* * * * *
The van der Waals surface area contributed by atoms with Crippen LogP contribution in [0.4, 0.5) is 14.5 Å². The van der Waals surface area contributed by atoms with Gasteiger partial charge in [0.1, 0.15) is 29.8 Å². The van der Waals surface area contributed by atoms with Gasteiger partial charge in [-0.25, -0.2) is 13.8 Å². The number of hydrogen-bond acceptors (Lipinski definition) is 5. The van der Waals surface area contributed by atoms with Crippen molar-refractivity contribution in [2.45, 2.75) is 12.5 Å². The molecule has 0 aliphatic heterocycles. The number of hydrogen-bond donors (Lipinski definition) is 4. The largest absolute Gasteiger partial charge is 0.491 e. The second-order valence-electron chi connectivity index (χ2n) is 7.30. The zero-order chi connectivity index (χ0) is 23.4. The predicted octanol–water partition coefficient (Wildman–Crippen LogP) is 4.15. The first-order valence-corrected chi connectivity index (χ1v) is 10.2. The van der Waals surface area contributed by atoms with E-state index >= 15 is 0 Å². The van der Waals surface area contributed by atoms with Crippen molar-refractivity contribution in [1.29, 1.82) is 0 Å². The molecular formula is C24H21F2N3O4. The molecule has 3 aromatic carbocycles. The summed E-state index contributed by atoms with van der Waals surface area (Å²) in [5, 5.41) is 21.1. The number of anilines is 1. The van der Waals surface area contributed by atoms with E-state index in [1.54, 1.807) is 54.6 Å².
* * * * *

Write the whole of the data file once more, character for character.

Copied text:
The van der Waals surface area contributed by atoms with Crippen LogP contribution in [0.4, 0.5) is 14.5 Å². The van der Waals surface area contributed by atoms with Gasteiger partial charge in [0.1, 0.15) is 29.8 Å². The van der Waals surface area contributed by atoms with Gasteiger partial charge in [-0.25, -0.2) is 13.8 Å². The number of hydrogen-bond acceptors (Lipinski definition) is 5. The van der Waals surface area contributed by atoms with Crippen molar-refractivity contribution in [2.45, 2.75) is 12.5 Å². The molecule has 0 aliphatic heterocycles. The number of hydrogen-bond donors (Lipinski definition) is 4. The largest absolute Gasteiger partial charge is 0.491 e. The second-order valence-electron chi connectivity index (χ2n) is 7.30. The zero-order chi connectivity index (χ0) is 23.4. The predicted octanol–water partition coefficient (Wildman–Crippen LogP) is 4.15. The first-order valence-corrected chi connectivity index (χ1v) is 10.2. The van der Waals surface area contributed by atoms with E-state index >= 15 is 0 Å². The van der Waals surface area contributed by atoms with Crippen molar-refractivity contribution in [1.29, 1.82) is 0 Å². The molecular formula is C24H21F2N3O4. The molecule has 3 aromatic carbocycles. The summed E-state index contributed by atoms with van der Waals surface area (Å²) in [5, 5.41) is 21.1. The number of anilines is 1. The van der Waals surface area contributed by atoms with E-state index in [1.54, 1.807) is 54.6 Å².